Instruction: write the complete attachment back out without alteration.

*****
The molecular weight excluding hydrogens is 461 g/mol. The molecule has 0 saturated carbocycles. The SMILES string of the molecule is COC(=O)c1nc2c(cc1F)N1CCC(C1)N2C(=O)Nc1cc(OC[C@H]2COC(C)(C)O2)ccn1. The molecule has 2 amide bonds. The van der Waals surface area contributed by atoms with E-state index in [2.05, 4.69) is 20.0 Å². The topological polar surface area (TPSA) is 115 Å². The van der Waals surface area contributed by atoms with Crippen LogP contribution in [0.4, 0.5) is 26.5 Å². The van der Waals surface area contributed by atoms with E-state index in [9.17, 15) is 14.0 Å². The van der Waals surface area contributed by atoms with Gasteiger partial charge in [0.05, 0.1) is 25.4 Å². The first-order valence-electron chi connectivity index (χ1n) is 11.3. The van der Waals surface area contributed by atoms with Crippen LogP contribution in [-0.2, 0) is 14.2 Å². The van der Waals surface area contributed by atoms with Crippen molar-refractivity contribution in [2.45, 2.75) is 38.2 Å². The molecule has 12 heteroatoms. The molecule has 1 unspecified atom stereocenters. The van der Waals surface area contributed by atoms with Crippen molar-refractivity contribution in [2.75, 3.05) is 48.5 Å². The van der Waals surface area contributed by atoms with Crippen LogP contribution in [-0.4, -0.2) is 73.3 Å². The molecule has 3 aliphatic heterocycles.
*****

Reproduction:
The molecular weight excluding hydrogens is 461 g/mol. The molecule has 0 saturated carbocycles. The SMILES string of the molecule is COC(=O)c1nc2c(cc1F)N1CCC(C1)N2C(=O)Nc1cc(OC[C@H]2COC(C)(C)O2)ccn1. The molecule has 2 amide bonds. The van der Waals surface area contributed by atoms with E-state index in [2.05, 4.69) is 20.0 Å². The topological polar surface area (TPSA) is 115 Å². The van der Waals surface area contributed by atoms with Crippen LogP contribution in [0.4, 0.5) is 26.5 Å². The van der Waals surface area contributed by atoms with E-state index in [9.17, 15) is 14.0 Å². The van der Waals surface area contributed by atoms with Gasteiger partial charge in [0.05, 0.1) is 25.4 Å². The first-order valence-electron chi connectivity index (χ1n) is 11.3. The van der Waals surface area contributed by atoms with Crippen LogP contribution in [-0.2, 0) is 14.2 Å². The van der Waals surface area contributed by atoms with Crippen molar-refractivity contribution in [2.45, 2.75) is 38.2 Å². The molecule has 12 heteroatoms. The molecule has 1 unspecified atom stereocenters. The van der Waals surface area contributed by atoms with Crippen molar-refractivity contribution in [2.75, 3.05) is 48.5 Å². The van der Waals surface area contributed by atoms with Crippen LogP contribution in [-0.4, -0.2) is 73.3 Å². The molecule has 3 aliphatic heterocycles.